‘1923’ Star James Badge Dale On Sunday’s Shocker Ending: ‘I Left Something In That Dirt’

‘1923’ Star James Badge Dale On Sunday’s Shocker Ending: ‘I Left Something In That Dirt’

January 4, 2023

SPOILER ALERT! This story contains major plot points from Sunday’s episode of 1923 on Paramount+.

A rousing gunfight between the Dutton crew and some local sheep owners led to a shocking conclusion Sunday on 1923, with one major member of the famed ranch taking a fatal hit. That’s right, Taylor Sheridan fans: no one is safe from his fictitious bullets, even a prized member of the Dutton family (we’ll never forget you, Dave Annabel’s Leo Dutton from season one of Yellowstone!)

Here, James Badge Dale — the actor best known for The Departed — talks about playing John Dutton Sr. for only three episodes and how he knew from the start that his days on 1923 weren’t going to last forever.

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DEADLINE: So is it an honor to be killed off from a Taylor Sheridan drama?

JAMES BADGE DALE: I’m so happy to finally be able to talk about it because I did the whole press tour and they were like, ‘what’s the story arc here?’ And I was like uh, uh. I had a great time. They were very upfront with me on what they’re looking for and what they needed. It was a pleasure to play the role of John Dutton Sr.

DEADLINE: What was your audition like?

DALE: I’ve known [casting director] John Papsidera for like 20 years. He’s seen me in all sorts of ups and downs and lefts and rights. He called and said, ‘look, I think you might be the guy. Can you make a tape for us? Taylor’s just gotta see it.’ I was working down in North Carolina. I ran out at about 6 A.M. and taped in a swamp on my iPhone. There were like three scenes and I rewrote everything into one scene and I just knocked it out on my iPhone and in the swamp. I sent it to my agents and they were like, ‘there’s no way. Like, all you can hear are the bugs. You can’t send this.’ And I was like, send it, send it. Taylor saw it and said, that’s my guy.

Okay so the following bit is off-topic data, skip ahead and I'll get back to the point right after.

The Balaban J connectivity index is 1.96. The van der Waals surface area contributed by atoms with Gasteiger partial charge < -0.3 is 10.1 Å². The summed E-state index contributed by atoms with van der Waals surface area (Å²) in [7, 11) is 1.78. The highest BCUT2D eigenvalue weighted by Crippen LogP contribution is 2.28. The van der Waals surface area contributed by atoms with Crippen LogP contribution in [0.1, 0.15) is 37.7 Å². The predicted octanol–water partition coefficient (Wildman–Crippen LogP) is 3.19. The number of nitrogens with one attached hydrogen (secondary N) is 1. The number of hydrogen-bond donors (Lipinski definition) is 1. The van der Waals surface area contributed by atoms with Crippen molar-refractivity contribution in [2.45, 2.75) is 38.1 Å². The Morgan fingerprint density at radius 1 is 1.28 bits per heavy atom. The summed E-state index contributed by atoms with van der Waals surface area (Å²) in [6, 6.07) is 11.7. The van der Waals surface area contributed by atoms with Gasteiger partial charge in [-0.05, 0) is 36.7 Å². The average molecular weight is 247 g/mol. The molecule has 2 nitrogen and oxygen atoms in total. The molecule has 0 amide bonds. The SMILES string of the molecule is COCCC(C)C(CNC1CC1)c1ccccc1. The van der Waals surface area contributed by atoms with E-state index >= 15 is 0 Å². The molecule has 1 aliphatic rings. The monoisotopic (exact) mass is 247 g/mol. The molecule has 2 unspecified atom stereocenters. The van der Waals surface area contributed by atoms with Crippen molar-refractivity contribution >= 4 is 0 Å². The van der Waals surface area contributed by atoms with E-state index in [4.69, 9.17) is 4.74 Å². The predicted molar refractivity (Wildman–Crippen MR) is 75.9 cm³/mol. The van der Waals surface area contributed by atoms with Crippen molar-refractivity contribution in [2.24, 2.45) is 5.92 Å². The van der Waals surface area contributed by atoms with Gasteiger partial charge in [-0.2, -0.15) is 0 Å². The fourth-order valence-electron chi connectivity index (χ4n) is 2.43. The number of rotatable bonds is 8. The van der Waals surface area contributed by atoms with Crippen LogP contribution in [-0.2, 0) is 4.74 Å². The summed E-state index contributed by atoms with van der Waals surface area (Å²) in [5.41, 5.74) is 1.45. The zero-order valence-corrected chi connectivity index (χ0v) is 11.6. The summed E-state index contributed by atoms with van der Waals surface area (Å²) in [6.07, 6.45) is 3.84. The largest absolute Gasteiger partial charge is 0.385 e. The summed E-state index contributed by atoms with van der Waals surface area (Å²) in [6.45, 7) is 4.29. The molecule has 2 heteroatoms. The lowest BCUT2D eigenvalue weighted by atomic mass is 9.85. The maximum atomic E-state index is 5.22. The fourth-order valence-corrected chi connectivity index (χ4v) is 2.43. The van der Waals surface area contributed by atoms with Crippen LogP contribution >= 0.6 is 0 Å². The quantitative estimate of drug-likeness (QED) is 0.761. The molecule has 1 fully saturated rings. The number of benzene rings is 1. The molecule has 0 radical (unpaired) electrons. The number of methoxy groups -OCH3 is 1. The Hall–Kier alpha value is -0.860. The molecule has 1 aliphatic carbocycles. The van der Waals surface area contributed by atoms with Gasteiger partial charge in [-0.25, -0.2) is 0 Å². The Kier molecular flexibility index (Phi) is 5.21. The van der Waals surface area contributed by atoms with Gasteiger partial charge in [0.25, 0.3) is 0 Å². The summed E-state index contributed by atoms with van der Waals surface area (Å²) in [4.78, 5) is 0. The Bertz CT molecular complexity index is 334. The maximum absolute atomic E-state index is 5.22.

DEADLINE: This season came together very quickly. Did it feel like it was going fast?

DALE: They had the air date set already, so we were running up against it while shooting in Montana and dealing with the elements. We were up against the wildfire season, which was particularly bad this year. And then of course winter was coming. We worked fast, but we worked safe and we tried to work smart. 

DEADLINE: So what was your relationship with horses before this?

DALE: I’ve said this before. I was born in New York City. There’s a big difference between someone who grows up on a ranch and someone who grows up riding the subway. But Taylor hires good people and I’ve known these guys throughout the years. The guys who trained us were from the same wrangling team who was on The Lone Ranger back in 2013 [he played Dan Reid]. The guy who was my riding double back on The Lone Ranger was one of Harrison Ford’s stunt guys. They are good people and they bring good positive energy to work all the time, and they work safely. And I think that’s the most important thing when you’re working with animals. The animal is the main concern on set.

DEADLINE: So what do you think Taylor was trying to establish with your character in particular? What was the goal here in your short life? 

DALE: I think you’ve hit the nail on the head with the short life, cuz Taylor only gave me the first three scripts. I don’t know where this goes. My job was very specific and the way I saw it is once John Dutton Sr. dies, the younger brother has to come home. It’s a very epic romantic notion, how they need to get Spencer back here.

DEADLINE: What was it like working with Harrison?

DALE:  You know, there’s not many movie stars left. He is it. He is kind. He is humble. He’s the hardest working guy there. We had a great time riding horses together and I learned a lot from him. And we had a lot of fun. That’s the key. We do 80-hour work weeks. You gotta have fun. You gotta come in there and you better enjoy this and you better show up prepared and you better have a rough response to everything, man.

DEADLINE: So how did it go, doing that death scene?

DALE: We took three days to shoot that. Like I said, when you’re working with animals and gunfire, it requires a certain type of energy. You have to really control your heartbeat and your anxiety ‘cuz that animal is feeling everything. I was just so proud of this film group and stunt guys and how they were able to handle it. It’s not always easy. When I was laying in the dirt, I was thinking like, ‘you know? I’m leaving something in this dirt. I’m leaving something here.’

DEADLINE: Any chance you will come back as a ghost to haunt the family?

DALE: If Taylor calls me tomorrow, I’d say ‘all right. I’ll get on the plane.’

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